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Every case is really an individual analysis particularly with a Streamline where the loan amount is specified by formulas not our traditional math. The old school "you need at least a point" menatality does not really hold any more but a quarter is not really a logical number unless you are converting from an ARM to a fixed and have that additional benefit. FHA Streamlince calculations typically start making sense when the loan is atleast a year old (knowing historical rates and the formulas) and really make sense if two years old or more. With all the valuation issues in todays market, the Streamline is a great opportunity to take advantage of todays rates. Careful though, many lenders are going to start requiring appraisals on FHA streamlince refinances. Currently most of the Streamlines I see that make great sense are folks that are atleast in the mid 5's and the ones with rates in the los 6's really score. The fee vs no fee discssion with Streamlines has a slightly different dynamic than that traditional dialogue because in many cases we are balancing rates with yield to keep the loan amount down so that the customer is not having to bring cash in at close.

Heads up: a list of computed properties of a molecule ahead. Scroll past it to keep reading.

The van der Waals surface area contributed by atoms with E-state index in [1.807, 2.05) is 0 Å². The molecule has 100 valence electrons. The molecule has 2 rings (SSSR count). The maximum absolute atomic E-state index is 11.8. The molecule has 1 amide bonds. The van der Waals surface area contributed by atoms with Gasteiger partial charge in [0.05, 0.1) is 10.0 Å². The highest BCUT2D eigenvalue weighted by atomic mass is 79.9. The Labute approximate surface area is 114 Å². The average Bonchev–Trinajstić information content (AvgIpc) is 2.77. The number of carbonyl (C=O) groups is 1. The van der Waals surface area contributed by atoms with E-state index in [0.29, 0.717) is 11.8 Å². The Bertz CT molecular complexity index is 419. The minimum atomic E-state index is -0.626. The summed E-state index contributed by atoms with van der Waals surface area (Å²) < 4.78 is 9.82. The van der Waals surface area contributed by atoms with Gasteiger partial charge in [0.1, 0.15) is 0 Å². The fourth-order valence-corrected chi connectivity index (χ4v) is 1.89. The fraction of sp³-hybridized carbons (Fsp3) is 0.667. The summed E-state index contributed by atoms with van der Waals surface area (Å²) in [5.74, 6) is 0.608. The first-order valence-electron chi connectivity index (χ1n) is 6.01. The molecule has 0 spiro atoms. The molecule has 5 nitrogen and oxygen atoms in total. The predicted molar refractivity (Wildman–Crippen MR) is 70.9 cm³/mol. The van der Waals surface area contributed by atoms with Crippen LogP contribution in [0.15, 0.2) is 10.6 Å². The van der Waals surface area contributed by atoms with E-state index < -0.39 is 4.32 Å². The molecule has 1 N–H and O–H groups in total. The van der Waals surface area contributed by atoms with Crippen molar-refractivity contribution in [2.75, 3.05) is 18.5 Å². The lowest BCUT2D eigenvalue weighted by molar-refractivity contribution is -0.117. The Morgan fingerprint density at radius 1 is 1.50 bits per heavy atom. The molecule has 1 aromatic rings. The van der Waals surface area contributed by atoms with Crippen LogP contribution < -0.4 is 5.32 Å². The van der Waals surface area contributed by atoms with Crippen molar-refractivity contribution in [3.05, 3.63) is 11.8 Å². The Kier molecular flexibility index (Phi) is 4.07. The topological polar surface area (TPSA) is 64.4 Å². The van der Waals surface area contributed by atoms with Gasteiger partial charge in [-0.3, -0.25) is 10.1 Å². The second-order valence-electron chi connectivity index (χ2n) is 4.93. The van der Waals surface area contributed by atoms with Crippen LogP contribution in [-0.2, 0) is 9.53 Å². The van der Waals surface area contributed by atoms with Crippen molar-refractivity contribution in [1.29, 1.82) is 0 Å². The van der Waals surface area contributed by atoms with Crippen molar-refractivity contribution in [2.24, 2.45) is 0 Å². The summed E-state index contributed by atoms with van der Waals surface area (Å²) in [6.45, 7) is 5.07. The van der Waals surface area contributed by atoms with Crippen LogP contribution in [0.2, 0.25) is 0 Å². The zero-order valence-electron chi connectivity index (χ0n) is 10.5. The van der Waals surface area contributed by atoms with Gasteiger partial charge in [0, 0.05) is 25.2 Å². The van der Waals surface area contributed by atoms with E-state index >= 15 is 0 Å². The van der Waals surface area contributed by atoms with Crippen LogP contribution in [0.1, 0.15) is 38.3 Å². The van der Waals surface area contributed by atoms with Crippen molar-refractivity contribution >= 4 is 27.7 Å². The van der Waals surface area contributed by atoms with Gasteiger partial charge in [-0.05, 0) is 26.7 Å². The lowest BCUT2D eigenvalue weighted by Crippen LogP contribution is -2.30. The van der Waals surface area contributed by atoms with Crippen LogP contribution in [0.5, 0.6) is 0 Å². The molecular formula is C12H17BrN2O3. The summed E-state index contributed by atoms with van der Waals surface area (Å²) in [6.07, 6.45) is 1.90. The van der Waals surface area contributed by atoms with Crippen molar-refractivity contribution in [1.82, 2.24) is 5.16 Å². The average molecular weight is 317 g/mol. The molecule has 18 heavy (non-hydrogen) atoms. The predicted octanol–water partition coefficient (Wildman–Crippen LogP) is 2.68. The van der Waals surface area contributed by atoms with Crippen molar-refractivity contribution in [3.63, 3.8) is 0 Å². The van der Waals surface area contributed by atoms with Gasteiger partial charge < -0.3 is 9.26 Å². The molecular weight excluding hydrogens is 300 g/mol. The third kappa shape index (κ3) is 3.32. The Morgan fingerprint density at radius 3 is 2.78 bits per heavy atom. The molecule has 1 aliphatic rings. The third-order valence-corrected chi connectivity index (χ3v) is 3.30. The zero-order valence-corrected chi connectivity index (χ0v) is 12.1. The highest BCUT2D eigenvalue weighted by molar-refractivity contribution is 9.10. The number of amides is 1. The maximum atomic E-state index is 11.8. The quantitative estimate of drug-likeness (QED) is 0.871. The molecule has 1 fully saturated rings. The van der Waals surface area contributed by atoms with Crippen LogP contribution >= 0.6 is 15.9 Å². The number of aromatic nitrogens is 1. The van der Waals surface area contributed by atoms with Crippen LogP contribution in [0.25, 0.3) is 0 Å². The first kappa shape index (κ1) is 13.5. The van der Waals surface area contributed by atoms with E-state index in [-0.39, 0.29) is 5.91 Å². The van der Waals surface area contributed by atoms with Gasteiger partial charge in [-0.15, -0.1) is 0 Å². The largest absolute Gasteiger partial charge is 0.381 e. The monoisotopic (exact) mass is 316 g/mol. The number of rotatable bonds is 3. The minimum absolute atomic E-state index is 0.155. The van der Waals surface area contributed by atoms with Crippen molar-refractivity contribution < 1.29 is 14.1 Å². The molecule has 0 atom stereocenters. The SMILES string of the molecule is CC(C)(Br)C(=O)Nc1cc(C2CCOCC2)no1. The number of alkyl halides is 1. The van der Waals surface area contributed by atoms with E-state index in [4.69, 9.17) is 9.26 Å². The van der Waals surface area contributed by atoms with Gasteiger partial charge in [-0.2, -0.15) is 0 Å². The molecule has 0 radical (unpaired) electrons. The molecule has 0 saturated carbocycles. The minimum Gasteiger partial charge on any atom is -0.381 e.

My analysis with customers regarding fee vs no fee really boiles down to how long they are going to be in the home. 3-5 years is an average ROI. If it is a long term keeper it is typically better to take the lowest rate available and have the fees in the loan. It is hard to draw canclusions on a general basis as this analysis is very unique to the customer situation.
Simply put, it will be up to each individual and their goals or future plans. Just take how much they are saving each month, find out what the total costs are. Then figure how many months or years the months savings it will take to pay back the cost of doing the loan.Hope this helps! :-)
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